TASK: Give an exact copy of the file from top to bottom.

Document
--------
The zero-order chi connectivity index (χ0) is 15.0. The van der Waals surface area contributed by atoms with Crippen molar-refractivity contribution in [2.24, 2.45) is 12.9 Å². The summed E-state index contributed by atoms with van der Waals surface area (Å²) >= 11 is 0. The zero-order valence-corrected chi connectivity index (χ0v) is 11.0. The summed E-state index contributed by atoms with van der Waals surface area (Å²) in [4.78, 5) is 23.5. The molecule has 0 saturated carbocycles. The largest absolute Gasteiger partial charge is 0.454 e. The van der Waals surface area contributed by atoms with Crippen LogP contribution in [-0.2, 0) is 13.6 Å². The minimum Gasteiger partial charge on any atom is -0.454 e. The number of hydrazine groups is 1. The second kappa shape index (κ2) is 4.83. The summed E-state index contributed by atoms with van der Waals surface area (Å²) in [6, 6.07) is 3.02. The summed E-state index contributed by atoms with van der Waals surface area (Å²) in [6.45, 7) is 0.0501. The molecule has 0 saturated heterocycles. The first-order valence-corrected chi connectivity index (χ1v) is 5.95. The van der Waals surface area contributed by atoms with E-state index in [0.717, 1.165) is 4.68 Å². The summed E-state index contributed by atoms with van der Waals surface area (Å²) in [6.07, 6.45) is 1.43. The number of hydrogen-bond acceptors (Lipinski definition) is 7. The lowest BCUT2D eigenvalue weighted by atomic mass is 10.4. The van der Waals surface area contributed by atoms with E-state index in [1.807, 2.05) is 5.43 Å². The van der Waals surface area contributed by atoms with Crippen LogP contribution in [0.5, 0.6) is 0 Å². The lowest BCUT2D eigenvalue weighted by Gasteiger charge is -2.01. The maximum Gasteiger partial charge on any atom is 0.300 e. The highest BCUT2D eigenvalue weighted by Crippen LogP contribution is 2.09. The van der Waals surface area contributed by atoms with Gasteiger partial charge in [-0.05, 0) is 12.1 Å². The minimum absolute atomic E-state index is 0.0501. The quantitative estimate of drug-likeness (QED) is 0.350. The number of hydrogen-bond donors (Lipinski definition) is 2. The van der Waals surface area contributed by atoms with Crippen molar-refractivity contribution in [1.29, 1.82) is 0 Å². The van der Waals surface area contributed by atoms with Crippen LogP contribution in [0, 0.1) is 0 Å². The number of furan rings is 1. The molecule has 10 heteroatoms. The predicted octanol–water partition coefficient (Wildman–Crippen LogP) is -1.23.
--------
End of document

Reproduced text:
The zero-order chi connectivity index (χ0) is 15.0. The van der Waals surface area contributed by atoms with Crippen molar-refractivity contribution in [2.24, 2.45) is 12.9 Å². The summed E-state index contributed by atoms with van der Waals surface area (Å²) >= 11 is 0. The zero-order valence-corrected chi connectivity index (χ0v) is 11.0. The summed E-state index contributed by atoms with van der Waals surface area (Å²) in [4.78, 5) is 23.5. The molecule has 0 saturated carbocycles. The largest absolute Gasteiger partial charge is 0.454 e. The van der Waals surface area contributed by atoms with Crippen LogP contribution in [-0.2, 0) is 13.6 Å². The minimum Gasteiger partial charge on any atom is -0.454 e. The number of hydrazine groups is 1. The second kappa shape index (κ2) is 4.83. The summed E-state index contributed by atoms with van der Waals surface area (Å²) in [6, 6.07) is 3.02. The summed E-state index contributed by atoms with van der Waals surface area (Å²) in [6.45, 7) is 0.0501. The molecule has 0 saturated heterocycles. The first-order valence-corrected chi connectivity index (χ1v) is 5.95. The van der Waals surface area contributed by atoms with E-state index in [0.717, 1.165) is 4.68 Å². The summed E-state index contributed by atoms with van der Waals surface area (Å²) in [6.07, 6.45) is 1.43. The number of hydrogen-bond acceptors (Lipinski definition) is 7. The lowest BCUT2D eigenvalue weighted by atomic mass is 10.4. The van der Waals surface area contributed by atoms with E-state index in [1.807, 2.05) is 5.43 Å². The van der Waals surface area contributed by atoms with Crippen LogP contribution in [0.5, 0.6) is 0 Å². The lowest BCUT2D eigenvalue weighted by Gasteiger charge is -2.01. The maximum Gasteiger partial charge on any atom is 0.300 e. The highest BCUT2D eigenvalue weighted by Crippen LogP contribution is 2.09. The van der Waals surface area contributed by atoms with Gasteiger partial charge in [-0.05, 0) is 12.1 Å². The minimum absolute atomic E-state index is 0.0501. The quantitative estimate of drug-likeness (QED) is 0.350. The number of hydrogen-bond donors (Lipinski definition) is 2. The van der Waals surface area contributed by atoms with Crippen molar-refractivity contribution in [1.29, 1.82) is 0 Å². The van der Waals surface area contributed by atoms with Crippen LogP contribution in [0, 0.1) is 0 Å². The number of furan rings is 1. The molecule has 10 heteroatoms. The predicted octanol–water partition coefficient (Wildman–Crippen LogP) is -1.23.